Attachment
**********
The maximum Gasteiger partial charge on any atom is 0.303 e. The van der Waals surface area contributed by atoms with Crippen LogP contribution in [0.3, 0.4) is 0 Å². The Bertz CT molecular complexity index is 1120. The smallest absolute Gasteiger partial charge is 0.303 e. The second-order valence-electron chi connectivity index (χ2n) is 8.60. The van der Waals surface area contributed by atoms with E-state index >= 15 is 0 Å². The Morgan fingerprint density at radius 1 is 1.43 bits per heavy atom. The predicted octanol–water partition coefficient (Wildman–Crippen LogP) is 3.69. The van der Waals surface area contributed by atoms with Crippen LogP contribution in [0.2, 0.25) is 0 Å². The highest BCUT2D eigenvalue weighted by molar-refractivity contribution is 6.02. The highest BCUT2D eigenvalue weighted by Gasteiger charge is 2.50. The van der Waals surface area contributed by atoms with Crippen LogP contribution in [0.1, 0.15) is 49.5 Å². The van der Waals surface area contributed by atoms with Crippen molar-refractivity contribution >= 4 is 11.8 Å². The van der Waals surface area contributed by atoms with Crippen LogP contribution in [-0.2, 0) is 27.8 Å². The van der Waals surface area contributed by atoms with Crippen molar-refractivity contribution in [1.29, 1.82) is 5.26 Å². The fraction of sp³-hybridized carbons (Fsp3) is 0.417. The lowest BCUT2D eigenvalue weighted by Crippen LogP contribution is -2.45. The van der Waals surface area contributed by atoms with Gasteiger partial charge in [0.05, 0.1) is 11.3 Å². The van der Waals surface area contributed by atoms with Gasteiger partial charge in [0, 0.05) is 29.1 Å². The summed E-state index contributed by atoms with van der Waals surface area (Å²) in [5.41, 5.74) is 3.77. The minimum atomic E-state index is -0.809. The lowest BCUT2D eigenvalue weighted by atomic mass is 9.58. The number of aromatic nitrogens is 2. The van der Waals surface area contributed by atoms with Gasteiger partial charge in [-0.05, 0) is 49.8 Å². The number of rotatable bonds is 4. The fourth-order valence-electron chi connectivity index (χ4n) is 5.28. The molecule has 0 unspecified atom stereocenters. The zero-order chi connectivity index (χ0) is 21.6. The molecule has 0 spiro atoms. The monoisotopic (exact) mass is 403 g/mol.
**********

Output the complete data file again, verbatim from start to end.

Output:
The maximum Gasteiger partial charge on any atom is 0.303 e. The van der Waals surface area contributed by atoms with Crippen LogP contribution in [0.3, 0.4) is 0 Å². The Bertz CT molecular complexity index is 1120. The smallest absolute Gasteiger partial charge is 0.303 e. The second-order valence-electron chi connectivity index (χ2n) is 8.60. The van der Waals surface area contributed by atoms with E-state index >= 15 is 0 Å². The Morgan fingerprint density at radius 1 is 1.43 bits per heavy atom. The predicted octanol–water partition coefficient (Wildman–Crippen LogP) is 3.69. The van der Waals surface area contributed by atoms with Crippen LogP contribution in [0.2, 0.25) is 0 Å². The highest BCUT2D eigenvalue weighted by molar-refractivity contribution is 6.02. The highest BCUT2D eigenvalue weighted by Gasteiger charge is 2.50. The van der Waals surface area contributed by atoms with Crippen LogP contribution in [0.1, 0.15) is 49.5 Å². The van der Waals surface area contributed by atoms with Crippen molar-refractivity contribution >= 4 is 11.8 Å². The van der Waals surface area contributed by atoms with Crippen LogP contribution in [-0.2, 0) is 27.8 Å². The van der Waals surface area contributed by atoms with Crippen molar-refractivity contribution in [1.29, 1.82) is 5.26 Å². The fraction of sp³-hybridized carbons (Fsp3) is 0.417. The lowest BCUT2D eigenvalue weighted by Crippen LogP contribution is -2.45. The van der Waals surface area contributed by atoms with Gasteiger partial charge in [0.05, 0.1) is 11.3 Å². The van der Waals surface area contributed by atoms with Gasteiger partial charge in [0, 0.05) is 29.1 Å². The summed E-state index contributed by atoms with van der Waals surface area (Å²) in [5.41, 5.74) is 3.77. The minimum atomic E-state index is -0.809. The lowest BCUT2D eigenvalue weighted by atomic mass is 9.58. The number of aromatic nitrogens is 2. The van der Waals surface area contributed by atoms with Gasteiger partial charge in [-0.05, 0) is 49.8 Å². The number of rotatable bonds is 4. The fourth-order valence-electron chi connectivity index (χ4n) is 5.28. The molecule has 0 unspecified atom stereocenters. The zero-order chi connectivity index (χ0) is 21.6. The molecule has 0 spiro atoms. The monoisotopic (exact) mass is 403 g/mol.